Without Community Support, Rony's Rock Burger Struggles to Survive
Rony Alvarado can't figure out why Glen Rock residents haven't packed his burger joint. If it business stays like this, he says he won't make it through 2012.
Rony Alvarado stacks several meals on his arms and forearms, waltzes past the rock memorabilia draped from the walls and places the grass-fed burgers, cut fries and thick shakes on the table. The kids, smiling and shouting, quickly make a request – "Can we put on Spongebob?" they chirp.
"Oh you got it, sure," Alvarado laughs, turning on Nick Jr. "I love kids," he says, grinning. "Family, that's important, man; it matters so much."
Though he's all smiles with customers – even telling those without cash their credit is good with him – Rony (pronounced "Ronnie") and his restaurant, Rony's Rock Burger, are hurting.
While items like the Ted Nugent (chicken nuggets), Yolk-o (burger with a fried egg) and Sweet Home Alabama (grilled cheese sandwich) have brought some groupies and a heaping of teens looking for a place to gather, it just isn't enough to make ends meet.
The $3,300 he pays a month on rent and taxes looks like a mountain. The last three others who failed in the same location can attest to those struggles, he remarks. Alvarado is behind on payments and the landlord won't budge on lowering the rent.
He tried to open his burger joint over the summer, hucking his burgers at the Glen Rock Municipal Pool in June. He "lost his shirt" and quickly shut down again before reopening for fall.
"If it keeps going like this, I don't think I'll make it to the end of the year," Alvarado says somberly.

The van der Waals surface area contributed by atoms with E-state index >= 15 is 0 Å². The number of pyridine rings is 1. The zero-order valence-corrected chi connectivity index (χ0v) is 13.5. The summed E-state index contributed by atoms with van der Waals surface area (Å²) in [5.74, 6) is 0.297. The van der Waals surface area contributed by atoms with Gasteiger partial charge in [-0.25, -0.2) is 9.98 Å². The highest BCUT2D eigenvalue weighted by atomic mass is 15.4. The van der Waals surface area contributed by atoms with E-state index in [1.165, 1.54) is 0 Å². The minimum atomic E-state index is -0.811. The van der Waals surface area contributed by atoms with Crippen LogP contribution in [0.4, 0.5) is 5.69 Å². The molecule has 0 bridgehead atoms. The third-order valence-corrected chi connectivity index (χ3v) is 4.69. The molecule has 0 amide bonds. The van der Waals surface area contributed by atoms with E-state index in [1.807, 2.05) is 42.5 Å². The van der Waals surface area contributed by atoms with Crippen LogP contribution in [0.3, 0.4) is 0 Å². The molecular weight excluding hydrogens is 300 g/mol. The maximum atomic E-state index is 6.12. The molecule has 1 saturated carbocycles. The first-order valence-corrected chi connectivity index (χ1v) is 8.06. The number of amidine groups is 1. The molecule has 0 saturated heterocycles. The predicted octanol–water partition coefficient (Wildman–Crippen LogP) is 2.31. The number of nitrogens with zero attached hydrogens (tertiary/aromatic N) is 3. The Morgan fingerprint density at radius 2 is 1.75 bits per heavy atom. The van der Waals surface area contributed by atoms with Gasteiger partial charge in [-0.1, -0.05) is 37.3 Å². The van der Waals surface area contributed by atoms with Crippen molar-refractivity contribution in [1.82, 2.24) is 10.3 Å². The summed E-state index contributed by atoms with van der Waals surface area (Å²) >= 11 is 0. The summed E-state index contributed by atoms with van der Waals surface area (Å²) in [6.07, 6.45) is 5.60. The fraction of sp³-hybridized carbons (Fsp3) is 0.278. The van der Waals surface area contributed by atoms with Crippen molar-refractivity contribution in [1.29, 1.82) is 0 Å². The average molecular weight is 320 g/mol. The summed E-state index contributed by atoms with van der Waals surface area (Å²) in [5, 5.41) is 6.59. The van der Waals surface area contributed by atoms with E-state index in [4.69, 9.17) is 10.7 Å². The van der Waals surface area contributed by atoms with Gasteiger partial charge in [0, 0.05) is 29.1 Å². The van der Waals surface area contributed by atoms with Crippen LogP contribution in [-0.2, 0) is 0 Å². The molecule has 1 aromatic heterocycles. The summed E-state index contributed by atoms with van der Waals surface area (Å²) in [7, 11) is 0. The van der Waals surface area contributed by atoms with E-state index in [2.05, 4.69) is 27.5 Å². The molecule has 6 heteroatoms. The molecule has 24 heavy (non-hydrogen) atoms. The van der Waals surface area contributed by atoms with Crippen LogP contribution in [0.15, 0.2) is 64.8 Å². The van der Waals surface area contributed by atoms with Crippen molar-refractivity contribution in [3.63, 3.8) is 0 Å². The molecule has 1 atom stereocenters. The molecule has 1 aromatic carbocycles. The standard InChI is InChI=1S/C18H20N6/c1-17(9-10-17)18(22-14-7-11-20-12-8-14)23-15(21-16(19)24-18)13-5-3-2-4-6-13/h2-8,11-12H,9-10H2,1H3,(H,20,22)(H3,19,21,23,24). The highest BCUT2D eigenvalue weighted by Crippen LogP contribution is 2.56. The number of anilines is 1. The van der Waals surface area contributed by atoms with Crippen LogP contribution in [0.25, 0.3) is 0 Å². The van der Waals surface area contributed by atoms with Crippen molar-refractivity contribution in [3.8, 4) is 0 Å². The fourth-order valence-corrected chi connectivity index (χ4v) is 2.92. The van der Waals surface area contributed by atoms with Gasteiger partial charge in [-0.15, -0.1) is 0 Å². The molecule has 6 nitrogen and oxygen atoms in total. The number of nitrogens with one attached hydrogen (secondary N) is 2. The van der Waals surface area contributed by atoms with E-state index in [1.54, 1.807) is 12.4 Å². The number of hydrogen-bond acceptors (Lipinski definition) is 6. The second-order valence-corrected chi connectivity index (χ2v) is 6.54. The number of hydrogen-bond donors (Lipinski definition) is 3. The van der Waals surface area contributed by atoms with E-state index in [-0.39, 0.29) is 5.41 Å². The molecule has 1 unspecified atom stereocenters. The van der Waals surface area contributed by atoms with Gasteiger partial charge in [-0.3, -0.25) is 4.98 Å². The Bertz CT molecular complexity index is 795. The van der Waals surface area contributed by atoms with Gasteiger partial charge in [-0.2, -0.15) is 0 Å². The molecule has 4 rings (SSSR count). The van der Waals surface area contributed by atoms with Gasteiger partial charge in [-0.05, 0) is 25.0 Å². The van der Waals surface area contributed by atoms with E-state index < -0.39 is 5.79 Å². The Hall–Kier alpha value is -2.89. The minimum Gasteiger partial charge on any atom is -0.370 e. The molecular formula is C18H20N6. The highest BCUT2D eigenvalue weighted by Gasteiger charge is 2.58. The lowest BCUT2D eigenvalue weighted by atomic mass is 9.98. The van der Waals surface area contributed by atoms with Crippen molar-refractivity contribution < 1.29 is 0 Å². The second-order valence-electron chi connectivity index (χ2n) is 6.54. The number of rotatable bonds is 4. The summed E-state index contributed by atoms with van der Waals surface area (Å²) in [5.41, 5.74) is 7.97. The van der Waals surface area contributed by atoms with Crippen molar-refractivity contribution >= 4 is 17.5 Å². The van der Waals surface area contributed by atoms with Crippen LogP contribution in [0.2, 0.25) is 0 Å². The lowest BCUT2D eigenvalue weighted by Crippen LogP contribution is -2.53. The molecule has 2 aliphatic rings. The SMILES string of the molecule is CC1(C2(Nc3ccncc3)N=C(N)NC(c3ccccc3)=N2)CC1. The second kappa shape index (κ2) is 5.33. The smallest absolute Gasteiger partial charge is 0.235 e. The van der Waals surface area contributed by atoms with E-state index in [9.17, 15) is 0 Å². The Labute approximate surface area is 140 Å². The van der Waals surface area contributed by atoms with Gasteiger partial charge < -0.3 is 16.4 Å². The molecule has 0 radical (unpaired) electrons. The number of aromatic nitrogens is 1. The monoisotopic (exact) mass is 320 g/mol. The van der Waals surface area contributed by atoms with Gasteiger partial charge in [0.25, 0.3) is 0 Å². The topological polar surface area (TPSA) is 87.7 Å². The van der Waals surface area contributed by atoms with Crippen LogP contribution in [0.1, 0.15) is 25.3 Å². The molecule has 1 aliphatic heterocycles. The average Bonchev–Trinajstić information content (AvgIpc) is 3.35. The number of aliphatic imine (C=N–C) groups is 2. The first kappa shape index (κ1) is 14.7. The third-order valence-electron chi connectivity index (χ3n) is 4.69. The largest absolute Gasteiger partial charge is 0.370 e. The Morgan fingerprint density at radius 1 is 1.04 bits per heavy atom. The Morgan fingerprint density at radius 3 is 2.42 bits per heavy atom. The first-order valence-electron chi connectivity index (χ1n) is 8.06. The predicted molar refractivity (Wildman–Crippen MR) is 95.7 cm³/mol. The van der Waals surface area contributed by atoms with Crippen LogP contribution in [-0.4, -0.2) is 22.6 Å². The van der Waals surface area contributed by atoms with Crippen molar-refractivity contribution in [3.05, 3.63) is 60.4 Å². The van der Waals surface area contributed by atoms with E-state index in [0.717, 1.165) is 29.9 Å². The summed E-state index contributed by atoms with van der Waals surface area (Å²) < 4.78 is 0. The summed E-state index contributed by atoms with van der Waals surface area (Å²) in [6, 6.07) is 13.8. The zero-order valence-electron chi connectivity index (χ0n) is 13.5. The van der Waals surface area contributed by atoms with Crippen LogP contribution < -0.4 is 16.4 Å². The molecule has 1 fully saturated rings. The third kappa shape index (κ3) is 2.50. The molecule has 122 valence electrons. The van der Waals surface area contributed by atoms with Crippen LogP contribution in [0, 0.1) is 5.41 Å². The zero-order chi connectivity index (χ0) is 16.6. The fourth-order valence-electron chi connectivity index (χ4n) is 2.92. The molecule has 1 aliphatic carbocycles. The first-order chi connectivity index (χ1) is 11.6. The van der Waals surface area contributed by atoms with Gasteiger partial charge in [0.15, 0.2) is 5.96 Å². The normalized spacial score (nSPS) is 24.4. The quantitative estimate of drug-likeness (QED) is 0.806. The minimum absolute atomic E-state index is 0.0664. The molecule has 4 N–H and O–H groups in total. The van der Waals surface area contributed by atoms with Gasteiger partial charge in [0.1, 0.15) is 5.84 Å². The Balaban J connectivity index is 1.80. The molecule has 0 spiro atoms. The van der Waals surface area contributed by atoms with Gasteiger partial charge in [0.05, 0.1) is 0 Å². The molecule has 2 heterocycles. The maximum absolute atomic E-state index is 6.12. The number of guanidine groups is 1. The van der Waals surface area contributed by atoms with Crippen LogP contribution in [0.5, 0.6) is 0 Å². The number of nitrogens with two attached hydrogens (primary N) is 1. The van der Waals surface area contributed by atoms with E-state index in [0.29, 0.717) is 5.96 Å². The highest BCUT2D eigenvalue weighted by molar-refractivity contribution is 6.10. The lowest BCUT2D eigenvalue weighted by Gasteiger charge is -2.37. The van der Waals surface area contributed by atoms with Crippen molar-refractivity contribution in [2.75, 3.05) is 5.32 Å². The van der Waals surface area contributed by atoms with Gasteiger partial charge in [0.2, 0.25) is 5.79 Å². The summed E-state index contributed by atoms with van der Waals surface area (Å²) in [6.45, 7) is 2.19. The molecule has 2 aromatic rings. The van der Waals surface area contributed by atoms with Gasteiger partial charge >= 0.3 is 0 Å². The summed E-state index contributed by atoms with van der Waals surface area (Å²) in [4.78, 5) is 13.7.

It's a bewildering situation for Rony, who previously worked as a chef across the street at RoCCa.
"I don't understand why I'm not getting the community support," he says. "Everybody that comes here is so satisfied. I never got a complaint from anybody, ever. This is the best burger in the area. So I know it's not that they don't like the food. I just think that people in town don't support enough businesses right here...I get some people in town coming but it's just not enough."
Alvarado says he believes the borough citizens are largely aware of his burger spot, located at 192 Rock Road.
He also acknowledges that some places in town – pointing to John's Boy Pizza – have a regular, steady stream of fiercely local residents packing the tables, which arguably makes it harder to set a toe hold in the market.
"Owning a restaurant has been a dream," he says. "And what better place to have it than in Glen Rock? This is a great town. I figured if I presented a great product at a moderate price, people would love it. It just hasn't panned out yet."
Asked if he thought it could be a marketing problem, Alvarado wasn't sure.
It's something of a moot point – you need money to spend money on advertising, he notes. And the til's low, with available funds largely heading to the landlord, distributors and the energy company.
Alvarado says he's trying all he can to spur some interest in his rock-themed burger joint. He's taking a risk by opening up again on Sundays by offering specials on wings, free fries on Thursdays and $2 sliders if the customer orders 10 or more, he says.
"Whatever it takes; I'll come to your house and cook," he told Patch. "Whatever I need to do. My customers are amazing, all I need are more of them from here. We're fighting, we're trying to make it. That's all I can do."
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